caesariusBio: One of the more remarkable figures in Late Antique Christianity, Caesarius of Arles was born in 470 in the city of Chalons in southern Gaul (modern France). He was appointed as bishop of Arles in 502. Arles was at this time the administrative and ecclesiastical capital of southern Gaul, making Caesarius immediately the leading figure in the southern Gallic church. He remained there as bishop until his death in 542, leading his congregants and ecclesiastical subordinates through the politically tumultuous times that followed the dissolution of Roman power in Gaul.

 

Sermon XI 

Why the Lord Jesus Christ freed the human race through harsh suffering, not through power.

This question, dearly beloved brothers, occurs to many; the thought of this matter sends many men of little understanding into anxiety.  For they say: “Why did the Lord Jesus Christ, the Power and Wisdom of the Father, work the salvation of man not by his divine power and sole authority but rather by his bodily humility and human struggle?  For without a doubt he would have been able by the heavenly power and majesty to overthrow the Devil and to free man from his tyranny.”  Certain others ponder: “Why did he who is proclaimed to have given life in the beginning by his word not destroy death by his word?  What reason was there that lost men should not be brought back by the same majesty which was able to create things not yet existing?  Why was it necessary for our Lord Christ to receive so harsh a period of suffering when he was able to free the human race through his power?  Why his incarnation?  Why his infancy?  Why the course of his life?  Why the insults?  Why the cross?  Why his death?  Why his burial?  Why?  Why did he take up all these things for the sake of man’s restoration?”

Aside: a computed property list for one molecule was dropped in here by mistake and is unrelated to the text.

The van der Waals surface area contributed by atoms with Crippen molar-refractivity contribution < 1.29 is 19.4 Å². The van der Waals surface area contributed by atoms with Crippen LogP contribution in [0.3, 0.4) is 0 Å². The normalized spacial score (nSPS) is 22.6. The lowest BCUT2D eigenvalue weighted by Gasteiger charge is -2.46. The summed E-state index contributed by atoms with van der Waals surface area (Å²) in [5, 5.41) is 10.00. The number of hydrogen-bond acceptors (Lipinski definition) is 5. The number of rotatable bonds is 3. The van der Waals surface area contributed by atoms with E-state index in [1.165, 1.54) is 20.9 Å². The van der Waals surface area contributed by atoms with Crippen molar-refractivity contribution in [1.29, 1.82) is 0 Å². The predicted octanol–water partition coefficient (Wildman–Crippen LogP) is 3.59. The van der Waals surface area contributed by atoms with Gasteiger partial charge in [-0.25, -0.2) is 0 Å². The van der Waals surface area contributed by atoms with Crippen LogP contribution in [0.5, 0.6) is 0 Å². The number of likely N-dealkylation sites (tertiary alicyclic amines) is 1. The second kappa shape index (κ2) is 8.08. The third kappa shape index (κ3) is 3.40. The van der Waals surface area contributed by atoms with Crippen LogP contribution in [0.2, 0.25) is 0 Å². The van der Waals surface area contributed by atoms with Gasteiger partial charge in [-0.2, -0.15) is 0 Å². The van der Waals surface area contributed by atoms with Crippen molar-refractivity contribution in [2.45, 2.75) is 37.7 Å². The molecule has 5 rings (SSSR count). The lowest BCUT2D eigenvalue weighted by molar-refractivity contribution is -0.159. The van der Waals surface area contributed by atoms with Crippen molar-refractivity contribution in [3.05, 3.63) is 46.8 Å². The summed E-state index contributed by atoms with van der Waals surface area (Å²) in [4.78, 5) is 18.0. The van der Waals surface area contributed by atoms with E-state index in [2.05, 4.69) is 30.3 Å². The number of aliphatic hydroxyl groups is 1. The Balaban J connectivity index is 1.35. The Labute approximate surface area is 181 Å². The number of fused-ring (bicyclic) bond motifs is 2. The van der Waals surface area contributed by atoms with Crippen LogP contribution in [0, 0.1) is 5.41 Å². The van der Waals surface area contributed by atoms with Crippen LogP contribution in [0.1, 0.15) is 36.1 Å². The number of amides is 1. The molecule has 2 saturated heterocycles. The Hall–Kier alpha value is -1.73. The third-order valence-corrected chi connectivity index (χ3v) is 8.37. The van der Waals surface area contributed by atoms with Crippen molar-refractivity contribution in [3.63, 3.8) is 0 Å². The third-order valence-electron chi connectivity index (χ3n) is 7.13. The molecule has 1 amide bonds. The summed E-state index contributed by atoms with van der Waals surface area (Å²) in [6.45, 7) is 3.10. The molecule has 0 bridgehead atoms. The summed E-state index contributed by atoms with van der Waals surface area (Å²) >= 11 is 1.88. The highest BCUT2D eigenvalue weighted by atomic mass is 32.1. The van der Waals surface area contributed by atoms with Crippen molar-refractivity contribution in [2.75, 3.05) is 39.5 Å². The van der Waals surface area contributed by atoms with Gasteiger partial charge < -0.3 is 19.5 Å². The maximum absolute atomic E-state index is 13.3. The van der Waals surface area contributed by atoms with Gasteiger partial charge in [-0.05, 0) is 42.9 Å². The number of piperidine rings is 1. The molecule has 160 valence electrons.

This is what men of little understanding say.  Without a doubt our Lord would have been able to triumph over the Devil by his divine authority and to free man from his rule.  He would have been able, yes; but reason resisted, justice did not give its permission: and these are more important to God than all power and might.  These two attributes are praised even among men; how much more are they praiseworthy to God, who is the Creator and Judge of reason and justice!  Now it was in the mind of God to restore man, who had been deceived by the Devil, to eternal life.  This then had to be kept in mind: compassion must not destroy justice, love must not destroy equity.  For if He had finished off the Devil and rescued man from his jaws by His majesty and power, there would indeed have been power, but there would not have been justice.  For the Enemy of the human race would have been able to say: “O Lord, you are just and true; you made man in your goodness, you who created me as well as a good not an evil angel.  You gave to me as much as to man the free power of the will; you gave the law with this threat of judgment: if we touched something forbidden, we would die the death.  I ruined myself at the very beginning by a voluntary envy; then I persuaded man to do a wicked deed.  I persuaded, I did not force; for I was not able to force one having the freedom of his own will.  I was listened to more than your word was preserved.  We received by your judgment sentences befitting our merits: I the eternal word sent into evil, man was sent with me to death and terrible punishment.  Man joined himself to me by his own will; he separated from you not unwillingly but by the same will: he is mine.  Together we are destined for punishment; if he is torn away from me, it is not justice but violence, it is not grace but an injury, it is not compassion but plunder.  Why should man, who did not wish to live when he had the ability, be made alive unwillingly?  I presume to say this, O Just Judge: it is not fitting for there to be unequal sentences in the same case.  Ultimately, if it pleases you that man be saved against all justice and reason, we ought both to be saved—both he who perished and I who was ruined.”